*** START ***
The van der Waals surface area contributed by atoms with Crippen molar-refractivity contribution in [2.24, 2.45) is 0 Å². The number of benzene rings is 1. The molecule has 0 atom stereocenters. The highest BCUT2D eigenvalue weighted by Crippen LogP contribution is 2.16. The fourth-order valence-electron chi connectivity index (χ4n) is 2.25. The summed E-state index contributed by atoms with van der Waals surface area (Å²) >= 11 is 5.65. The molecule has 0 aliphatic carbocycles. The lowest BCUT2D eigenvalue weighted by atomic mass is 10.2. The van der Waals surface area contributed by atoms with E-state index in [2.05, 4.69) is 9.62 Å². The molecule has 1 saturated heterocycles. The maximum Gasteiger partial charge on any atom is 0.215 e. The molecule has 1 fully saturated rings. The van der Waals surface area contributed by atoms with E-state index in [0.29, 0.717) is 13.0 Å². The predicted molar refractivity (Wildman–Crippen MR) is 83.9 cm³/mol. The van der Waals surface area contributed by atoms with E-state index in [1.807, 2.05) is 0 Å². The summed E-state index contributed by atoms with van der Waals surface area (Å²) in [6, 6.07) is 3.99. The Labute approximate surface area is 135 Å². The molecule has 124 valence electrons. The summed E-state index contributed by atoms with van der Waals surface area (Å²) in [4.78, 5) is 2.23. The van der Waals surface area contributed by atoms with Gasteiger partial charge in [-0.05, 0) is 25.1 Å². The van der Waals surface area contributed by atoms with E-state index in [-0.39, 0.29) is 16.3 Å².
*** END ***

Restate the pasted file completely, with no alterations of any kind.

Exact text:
The van der Waals surface area contributed by atoms with Crippen molar-refractivity contribution in [2.24, 2.45) is 0 Å². The number of benzene rings is 1. The molecule has 0 atom stereocenters. The highest BCUT2D eigenvalue weighted by Crippen LogP contribution is 2.16. The fourth-order valence-electron chi connectivity index (χ4n) is 2.25. The summed E-state index contributed by atoms with van der Waals surface area (Å²) >= 11 is 5.65. The molecule has 0 aliphatic carbocycles. The lowest BCUT2D eigenvalue weighted by atomic mass is 10.2. The van der Waals surface area contributed by atoms with E-state index in [2.05, 4.69) is 9.62 Å². The molecule has 1 saturated heterocycles. The maximum Gasteiger partial charge on any atom is 0.215 e. The molecule has 1 fully saturated rings. The van der Waals surface area contributed by atoms with E-state index in [0.29, 0.717) is 13.0 Å². The predicted molar refractivity (Wildman–Crippen MR) is 83.9 cm³/mol. The van der Waals surface area contributed by atoms with E-state index in [1.807, 2.05) is 0 Å². The summed E-state index contributed by atoms with van der Waals surface area (Å²) in [6, 6.07) is 3.99. The Labute approximate surface area is 135 Å². The molecule has 124 valence electrons. The summed E-state index contributed by atoms with van der Waals surface area (Å²) in [4.78, 5) is 2.23. The van der Waals surface area contributed by atoms with Gasteiger partial charge in [-0.05, 0) is 25.1 Å². The van der Waals surface area contributed by atoms with E-state index in [-0.39, 0.29) is 16.3 Å².